Security vendor Veracode and NYSE (New York Stock Exchange) Governance Services released a study today that examines the role of cyber-security in the boardroom. Over the course of the last year, cyber-security has increasingly become top of mind for many, including corporate boardroom executives.
"We got some interesting results," Chris Wysopal, co-founder and CTO at Veracode, said about the survey, which included responses from 184 directors of public companies, including those in financial services, technology and health care. "One finding that was surprising is how seriously boards are taking security," he told eWEEK.
Forty-six percent of respondents said that cyber-security matters are discussed at most board meetings, while 35 percent noted that security is a topic at every meeting.
Board participation in cyber-security was noted in an IBM-sponsored 2015 Cost of Data Breach Study released May 27 as being a key factor in reducing costs. The report found that board-level involvement in security can reduce the costs associated with a data breach by approximately $5.50 per record.
Another indicator of the increased importance of cyber-security was found in the response to the question of who is responsible for cyber-security. Wysopal noted that the top response was the CEO, indicating the CEO is the one who is ultimately responsible.
"Interestingly enough, at No. 2 is the CIO, and No. 3 is the whole C-suite team, while the CISO [chief information security officer] came in fourth," he said. "The CISO isn't the punching bag anymore if there is a cyber-security incident, and boards are understanding that security is an enterprisewide risk issue and the whole senior executive team is responsible."
Wysopal noted that in his experience, the reporting structure for the CISO is also changing. For many organizations, the CISO reports to the CIO as a function of compliance. What is now happening in some organizations, however, is the CISO reports directly to the CEO and, in some organizations, to the chief financial officer (CFO). Overall, the role of the CISO is becoming more important in organizations as security has become a cross-enterprise risk function, he said.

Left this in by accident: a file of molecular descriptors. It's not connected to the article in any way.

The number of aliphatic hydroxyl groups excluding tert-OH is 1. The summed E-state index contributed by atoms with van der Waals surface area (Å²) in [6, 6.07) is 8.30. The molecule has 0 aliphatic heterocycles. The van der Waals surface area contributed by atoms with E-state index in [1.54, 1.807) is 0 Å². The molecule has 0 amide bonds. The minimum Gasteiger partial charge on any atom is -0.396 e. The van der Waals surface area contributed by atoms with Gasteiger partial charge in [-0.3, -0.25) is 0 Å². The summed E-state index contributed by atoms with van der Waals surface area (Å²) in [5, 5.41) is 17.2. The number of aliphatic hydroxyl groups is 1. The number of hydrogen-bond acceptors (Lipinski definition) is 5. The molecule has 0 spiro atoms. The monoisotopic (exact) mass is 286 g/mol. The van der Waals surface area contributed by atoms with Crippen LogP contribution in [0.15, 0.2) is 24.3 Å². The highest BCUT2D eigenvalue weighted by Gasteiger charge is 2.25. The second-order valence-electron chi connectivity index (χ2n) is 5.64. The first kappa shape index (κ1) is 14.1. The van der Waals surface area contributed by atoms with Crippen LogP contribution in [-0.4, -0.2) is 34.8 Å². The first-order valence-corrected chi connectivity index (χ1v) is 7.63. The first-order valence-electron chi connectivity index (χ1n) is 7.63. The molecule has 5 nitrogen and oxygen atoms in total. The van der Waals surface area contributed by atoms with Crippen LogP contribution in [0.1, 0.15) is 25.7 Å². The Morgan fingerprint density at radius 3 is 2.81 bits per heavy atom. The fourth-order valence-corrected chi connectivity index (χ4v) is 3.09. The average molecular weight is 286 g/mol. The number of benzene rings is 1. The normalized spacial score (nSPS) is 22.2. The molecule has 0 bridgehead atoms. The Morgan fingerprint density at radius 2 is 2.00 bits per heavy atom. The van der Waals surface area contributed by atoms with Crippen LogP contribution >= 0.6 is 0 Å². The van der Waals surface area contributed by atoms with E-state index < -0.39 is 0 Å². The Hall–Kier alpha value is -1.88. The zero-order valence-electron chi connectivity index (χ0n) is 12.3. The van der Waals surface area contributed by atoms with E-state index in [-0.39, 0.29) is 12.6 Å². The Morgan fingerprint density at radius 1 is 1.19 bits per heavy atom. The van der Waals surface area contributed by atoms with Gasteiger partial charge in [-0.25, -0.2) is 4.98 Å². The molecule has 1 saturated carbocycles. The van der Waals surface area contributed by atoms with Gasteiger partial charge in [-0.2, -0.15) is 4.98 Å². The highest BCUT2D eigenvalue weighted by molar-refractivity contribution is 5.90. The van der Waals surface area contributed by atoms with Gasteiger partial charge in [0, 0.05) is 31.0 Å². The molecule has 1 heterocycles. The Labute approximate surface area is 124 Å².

While security is a topic of conversation at the board level, there isn't a great deal of confidence in how well organizations are protected against threats. Sixty-six percent of respondents to the study said they are "less than confident" that their companies are properly secured against cyber-attacks. Twenty-nine percent said they are confident in their organization's cyber-security efforts, while only 4 percent reported being very confident.
Another key topic addressed in the study is how cyber-security information should be presented to boards. Thirty-three percent reported that they want high-level security descriptions, while 31 percent prefer to see risk metrics. Only 11 percent of respondents noted that they want descriptions of security technologies.
"Boards want real numbers on the risk posture of the organization," Wysopal said. "They don't want to hear about technology, they don't care about 'firewall this' or 'encryption that'—they want high-level strategy."
One area that the study didn't specifically examine is how and where organizations are investing in cyber-security. Wysopal said it's difficult to make a direct connection between dollars spent and security risk reduction.
"Security is not a science. The best we can do today is look at how breaches are happening and understand what investments the breached organizations didn't make," he said.
Sean Michael Kerner is a senior editor at eWEEK and InternetNews.com. Follow him on Twitter @TechJournalist.